All throughout the summer, eerie storm plumes that look strikingly like smoke have stretched over the United States. This peculiar weather phenomenon is known as the Above Anvil Cirrus Plume (AACP) and usually spells trouble.
Produced by intense updrafts that pierce through the boundary between the lowest part of Earth’s atmosphere, called the troposphere, and the stratosphere, AACPs create jet-stream winds that give rise to U- or V-shaped areas of cold temperatures, as seen in the satellite image above.
According to NASA, this type of storm plume “looks like a plume of smoke emanating out from the top of what, in all likelihood, is a serious storm” and “is a strong indicator that a storm may produce a tornado, large hail, or powerful wind.”
Spotted from space by NASA satellites on multiple occasions, the plumed storms were seen on June 29 over North Dakota, where they ended up producing hail the size of a baseball, reveals a new photo released by the space agency. A month before, satellites picked up AACP over northeast Kansas and southern Nebraska, where they unleashed numerous tornadoes, baseball-sized hail, and 80 mph straight-line winds.
This fierce-looking storm plume is currently being studied by a team of researchers led by Kris Bedka, an atmospheric scientist at NASA’s Langley Research Center in Hampton. And, as Bedka points out, “these are the storms you really, really need to look out for.”
Storms are a-brewin! A distinctive, identifiable cloud formation in satellite imagery often signals damaging storms below. Looking like a plume of smoke out of a chimney, it actually shows the top of a serious storm. See what we know about these storms: https://t.co/7EPV9AVbHy pic.twitter.com/ilW4jBSQ2R
— NASA (@NASA) August 16, 2018
Writing in a paper published this month in the Weather and Forecasting journal of the American Meteorological Society, Bedka’s team describes the AACP phenomenon as seen in visible and infrared satellite imagery and details 405 occurrences, along with their most distinctive features.
The images were recorded at one-minute intervals by the Geostationary Operational Environmental Satellite (GOES) Network of the National Oceanic and Atmospheric Administration (NOAA) — in particular GOES-14 and GOES-16.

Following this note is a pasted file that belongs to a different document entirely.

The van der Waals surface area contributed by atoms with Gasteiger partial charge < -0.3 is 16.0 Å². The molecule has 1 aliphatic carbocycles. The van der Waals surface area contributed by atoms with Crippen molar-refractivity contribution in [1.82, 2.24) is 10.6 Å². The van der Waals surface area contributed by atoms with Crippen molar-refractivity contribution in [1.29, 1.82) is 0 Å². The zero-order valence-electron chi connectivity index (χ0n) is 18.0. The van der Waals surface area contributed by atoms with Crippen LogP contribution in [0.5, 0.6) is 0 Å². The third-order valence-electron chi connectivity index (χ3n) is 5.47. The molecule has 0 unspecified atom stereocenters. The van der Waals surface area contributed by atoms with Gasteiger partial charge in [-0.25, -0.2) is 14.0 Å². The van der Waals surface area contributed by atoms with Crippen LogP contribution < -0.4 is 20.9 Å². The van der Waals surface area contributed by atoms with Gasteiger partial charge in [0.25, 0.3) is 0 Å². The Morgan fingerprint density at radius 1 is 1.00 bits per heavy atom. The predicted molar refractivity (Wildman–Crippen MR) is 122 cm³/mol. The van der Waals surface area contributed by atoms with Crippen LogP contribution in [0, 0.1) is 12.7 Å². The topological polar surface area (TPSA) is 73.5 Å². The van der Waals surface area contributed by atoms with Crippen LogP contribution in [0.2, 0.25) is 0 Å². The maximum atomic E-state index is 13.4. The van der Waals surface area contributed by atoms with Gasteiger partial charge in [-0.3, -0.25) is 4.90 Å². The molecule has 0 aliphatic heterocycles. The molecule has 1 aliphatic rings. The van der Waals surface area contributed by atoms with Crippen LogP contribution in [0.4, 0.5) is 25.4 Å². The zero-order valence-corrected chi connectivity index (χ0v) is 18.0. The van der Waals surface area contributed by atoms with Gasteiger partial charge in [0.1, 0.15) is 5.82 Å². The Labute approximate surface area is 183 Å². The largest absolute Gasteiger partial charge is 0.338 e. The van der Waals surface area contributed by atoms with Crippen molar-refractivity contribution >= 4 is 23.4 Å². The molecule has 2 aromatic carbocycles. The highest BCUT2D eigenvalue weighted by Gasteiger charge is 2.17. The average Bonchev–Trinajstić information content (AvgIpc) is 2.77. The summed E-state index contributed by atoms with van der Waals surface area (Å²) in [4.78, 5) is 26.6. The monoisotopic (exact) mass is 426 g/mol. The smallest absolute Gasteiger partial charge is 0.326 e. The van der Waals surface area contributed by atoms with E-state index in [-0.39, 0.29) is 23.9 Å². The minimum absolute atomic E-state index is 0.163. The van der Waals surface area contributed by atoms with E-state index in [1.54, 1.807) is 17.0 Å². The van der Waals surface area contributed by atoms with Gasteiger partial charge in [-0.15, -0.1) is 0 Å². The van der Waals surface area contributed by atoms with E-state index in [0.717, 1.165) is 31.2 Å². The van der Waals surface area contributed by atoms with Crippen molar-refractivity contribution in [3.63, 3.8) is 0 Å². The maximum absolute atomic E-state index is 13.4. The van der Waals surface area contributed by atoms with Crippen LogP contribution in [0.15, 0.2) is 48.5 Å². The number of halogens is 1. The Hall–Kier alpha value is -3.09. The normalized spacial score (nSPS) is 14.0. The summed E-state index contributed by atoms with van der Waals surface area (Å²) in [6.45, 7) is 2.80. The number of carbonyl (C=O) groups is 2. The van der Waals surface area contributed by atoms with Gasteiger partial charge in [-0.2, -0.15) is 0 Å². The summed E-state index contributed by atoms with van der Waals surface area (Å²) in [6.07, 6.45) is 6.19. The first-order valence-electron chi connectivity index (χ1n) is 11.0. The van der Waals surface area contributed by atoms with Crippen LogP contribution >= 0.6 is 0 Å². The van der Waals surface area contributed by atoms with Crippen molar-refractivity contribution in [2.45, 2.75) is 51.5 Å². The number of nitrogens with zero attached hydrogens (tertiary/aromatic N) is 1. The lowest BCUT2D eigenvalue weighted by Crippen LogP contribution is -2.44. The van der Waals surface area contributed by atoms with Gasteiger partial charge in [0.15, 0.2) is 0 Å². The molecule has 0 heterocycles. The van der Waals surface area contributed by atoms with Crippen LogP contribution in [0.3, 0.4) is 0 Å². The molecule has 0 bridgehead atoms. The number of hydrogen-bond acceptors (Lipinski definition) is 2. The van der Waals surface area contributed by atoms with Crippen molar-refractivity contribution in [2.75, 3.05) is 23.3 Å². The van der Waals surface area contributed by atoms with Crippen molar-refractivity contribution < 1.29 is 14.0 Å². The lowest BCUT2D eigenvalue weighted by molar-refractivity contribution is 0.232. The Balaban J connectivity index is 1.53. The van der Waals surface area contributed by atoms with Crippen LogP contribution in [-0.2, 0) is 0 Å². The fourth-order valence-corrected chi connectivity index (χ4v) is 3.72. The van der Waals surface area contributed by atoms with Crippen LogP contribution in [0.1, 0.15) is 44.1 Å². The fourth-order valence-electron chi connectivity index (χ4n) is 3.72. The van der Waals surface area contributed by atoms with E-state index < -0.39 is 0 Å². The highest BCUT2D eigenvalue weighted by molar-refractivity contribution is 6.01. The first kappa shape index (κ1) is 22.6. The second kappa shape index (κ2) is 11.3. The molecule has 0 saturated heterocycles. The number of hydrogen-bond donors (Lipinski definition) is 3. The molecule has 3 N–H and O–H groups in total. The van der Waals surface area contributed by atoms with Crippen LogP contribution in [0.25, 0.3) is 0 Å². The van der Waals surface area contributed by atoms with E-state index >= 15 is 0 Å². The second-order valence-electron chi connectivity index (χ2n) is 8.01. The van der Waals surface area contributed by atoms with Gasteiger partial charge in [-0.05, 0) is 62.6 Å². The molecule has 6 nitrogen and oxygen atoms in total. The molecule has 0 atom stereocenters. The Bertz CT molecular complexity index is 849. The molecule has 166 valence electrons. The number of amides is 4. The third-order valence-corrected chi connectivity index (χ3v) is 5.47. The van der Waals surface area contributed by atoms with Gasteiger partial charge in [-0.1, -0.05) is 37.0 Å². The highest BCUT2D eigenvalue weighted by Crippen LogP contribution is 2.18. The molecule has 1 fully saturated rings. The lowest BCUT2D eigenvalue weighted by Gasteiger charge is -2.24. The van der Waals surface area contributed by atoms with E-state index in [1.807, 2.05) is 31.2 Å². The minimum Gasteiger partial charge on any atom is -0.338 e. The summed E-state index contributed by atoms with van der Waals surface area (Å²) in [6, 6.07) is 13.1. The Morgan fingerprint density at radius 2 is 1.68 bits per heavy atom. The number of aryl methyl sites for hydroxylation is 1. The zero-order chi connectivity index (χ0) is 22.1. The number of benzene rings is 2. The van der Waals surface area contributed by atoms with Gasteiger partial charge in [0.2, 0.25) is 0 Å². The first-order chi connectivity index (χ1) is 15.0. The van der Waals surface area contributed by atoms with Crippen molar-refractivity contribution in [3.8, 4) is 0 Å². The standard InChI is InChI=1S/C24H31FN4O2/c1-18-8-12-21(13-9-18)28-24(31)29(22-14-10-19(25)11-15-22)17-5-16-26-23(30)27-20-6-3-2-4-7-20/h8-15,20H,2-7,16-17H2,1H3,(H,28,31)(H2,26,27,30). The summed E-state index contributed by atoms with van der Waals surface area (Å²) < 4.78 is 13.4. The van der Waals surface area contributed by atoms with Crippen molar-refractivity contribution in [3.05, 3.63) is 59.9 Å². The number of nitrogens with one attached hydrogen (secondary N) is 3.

“We found about 400 plume-producing storms across 13 severe weather outbreaks,” said Bedka, “and in about 100 of them you had a plume appearing 10 minutes before the first warning, potentially providing additional lead time for saving lives and property.”
Storm in east-central Colorado on 29 July produced 83 mph wind gust and baseball size hail. Large overshooting top and above anvil cirrus plume obvious with this storm in GOES-16 1-min VIS and IR. Sandwich combo here. #cowx Full res: https://t.co/NoRJs5Q8W1 pic.twitter.com/4rL7R67JLb
— Bill Line (@bill_line) July 30, 2018
Although this type of storm plume has been studied for more than 35 years, the AACP phenomenon had largely remained a mystery. Not much was known about why some storms generate this kind of cirrus plumes, while they’re completely absent from other nearby storms. At the same time, the team was interested in finding out “exactly how severe are storms with AACPs, and how AACP identification can assist with severe weather warning,” the authors wrote in their paper.
As it turned out, these plumes are a precursor of large hail in most of the cases, as well as high winds and major tornadoes. In fact, AACPs have been associated with 73 percent of severe weather reports. At the same time, AACP storms have been linked to 14 times more severe weather events per storm than storms without plumes, the researchers discovered.
“In addition, 88 percent of EF-2 or greater tornadoes and 86 percent of 2-inch-plus hail reports came from plume-producing storms,” NASA officials state in the news release.
Nice above-anvil cirrus plume (AACP) associated with the severe thunderstorm (producing large hail to 2.75" and damaging winds to 70 mph) moving across Nebraska https://t.co/dBvAQB710n @NWSNorthPlatte @krisbedka #NEwx pic.twitter.com/mrYVwpsNoO
— Scott Bachmeier (@CIMSS_Satellite) August 16, 2018
However, the study uncovered that AACPs do make themselves present, on average, 31 minutes before a major storm hits. This means that their presence can tip off weather forecasters that severe weather is fast approaching and help them provide earlier warnings.
This makes these smoke-looking plumes “extremely helpful for protecting lives and property,” not only in the U.S. but also worldwide, the team concluded.
Weather forecasts aside, when AACPs are brewing, their presence has a certain impact on climate too, NASA points out.
As study co-author Elisa Murillo of the University of Oklahoma’s School of Meteorology explains, plume signatures “represent transport of ice and water vapor into the stratosphere,” the latter being a powerful greenhouse gas which can produce “strong impacts on climate.”